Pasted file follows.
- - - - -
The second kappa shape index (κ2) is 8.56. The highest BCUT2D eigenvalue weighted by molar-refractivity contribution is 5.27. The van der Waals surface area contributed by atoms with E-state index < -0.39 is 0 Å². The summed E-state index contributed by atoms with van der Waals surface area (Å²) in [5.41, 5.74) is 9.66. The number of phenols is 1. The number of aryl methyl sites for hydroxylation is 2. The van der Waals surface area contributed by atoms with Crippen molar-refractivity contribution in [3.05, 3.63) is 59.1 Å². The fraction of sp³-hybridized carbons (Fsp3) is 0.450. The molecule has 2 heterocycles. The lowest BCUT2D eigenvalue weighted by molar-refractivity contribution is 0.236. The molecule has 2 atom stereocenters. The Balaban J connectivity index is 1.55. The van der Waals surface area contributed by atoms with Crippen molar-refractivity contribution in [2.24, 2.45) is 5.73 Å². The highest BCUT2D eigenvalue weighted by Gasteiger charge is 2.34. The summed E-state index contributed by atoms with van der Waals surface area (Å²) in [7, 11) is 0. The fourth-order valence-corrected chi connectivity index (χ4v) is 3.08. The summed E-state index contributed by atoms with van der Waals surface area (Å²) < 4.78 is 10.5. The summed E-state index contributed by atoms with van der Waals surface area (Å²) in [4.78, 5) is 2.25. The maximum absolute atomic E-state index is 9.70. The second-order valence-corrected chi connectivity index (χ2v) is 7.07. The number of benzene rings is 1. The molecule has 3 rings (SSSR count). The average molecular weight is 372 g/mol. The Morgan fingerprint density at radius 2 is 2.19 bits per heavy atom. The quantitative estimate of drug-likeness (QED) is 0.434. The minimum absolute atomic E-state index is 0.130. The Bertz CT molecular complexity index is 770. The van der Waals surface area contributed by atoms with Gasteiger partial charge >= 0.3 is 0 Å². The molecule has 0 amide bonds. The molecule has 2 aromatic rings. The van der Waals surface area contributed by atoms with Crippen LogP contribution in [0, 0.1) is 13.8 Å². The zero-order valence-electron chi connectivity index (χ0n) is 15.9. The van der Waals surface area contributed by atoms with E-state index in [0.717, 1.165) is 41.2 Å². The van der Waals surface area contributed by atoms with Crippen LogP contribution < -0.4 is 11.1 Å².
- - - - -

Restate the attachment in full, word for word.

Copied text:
The second kappa shape index (κ2) is 8.56. The highest BCUT2D eigenvalue weighted by molar-refractivity contribution is 5.27. The van der Waals surface area contributed by atoms with E-state index < -0.39 is 0 Å². The summed E-state index contributed by atoms with van der Waals surface area (Å²) in [5.41, 5.74) is 9.66. The number of phenols is 1. The number of aryl methyl sites for hydroxylation is 2. The van der Waals surface area contributed by atoms with Crippen molar-refractivity contribution in [3.05, 3.63) is 59.1 Å². The fraction of sp³-hybridized carbons (Fsp3) is 0.450. The molecule has 2 heterocycles. The lowest BCUT2D eigenvalue weighted by molar-refractivity contribution is 0.236. The molecule has 2 atom stereocenters. The Balaban J connectivity index is 1.55. The van der Waals surface area contributed by atoms with Crippen molar-refractivity contribution in [2.24, 2.45) is 5.73 Å². The highest BCUT2D eigenvalue weighted by Gasteiger charge is 2.34. The summed E-state index contributed by atoms with van der Waals surface area (Å²) in [7, 11) is 0. The fourth-order valence-corrected chi connectivity index (χ4v) is 3.08. The summed E-state index contributed by atoms with van der Waals surface area (Å²) < 4.78 is 10.5. The summed E-state index contributed by atoms with van der Waals surface area (Å²) in [4.78, 5) is 2.25. The maximum absolute atomic E-state index is 9.70. The second-order valence-corrected chi connectivity index (χ2v) is 7.07. The number of benzene rings is 1. The molecule has 3 rings (SSSR count). The average molecular weight is 372 g/mol. The Morgan fingerprint density at radius 2 is 2.19 bits per heavy atom. The quantitative estimate of drug-likeness (QED) is 0.434. The minimum absolute atomic E-state index is 0.130. The Bertz CT molecular complexity index is 770. The van der Waals surface area contributed by atoms with Gasteiger partial charge >= 0.3 is 0 Å². The molecule has 0 amide bonds. The molecule has 2 aromatic rings. The van der Waals surface area contributed by atoms with Crippen LogP contribution in [0, 0.1) is 13.8 Å². The zero-order valence-electron chi connectivity index (χ0n) is 15.9. The van der Waals surface area contributed by atoms with E-state index in [0.717, 1.165) is 41.2 Å². The van der Waals surface area contributed by atoms with Crippen LogP contribution < -0.4 is 11.1 Å².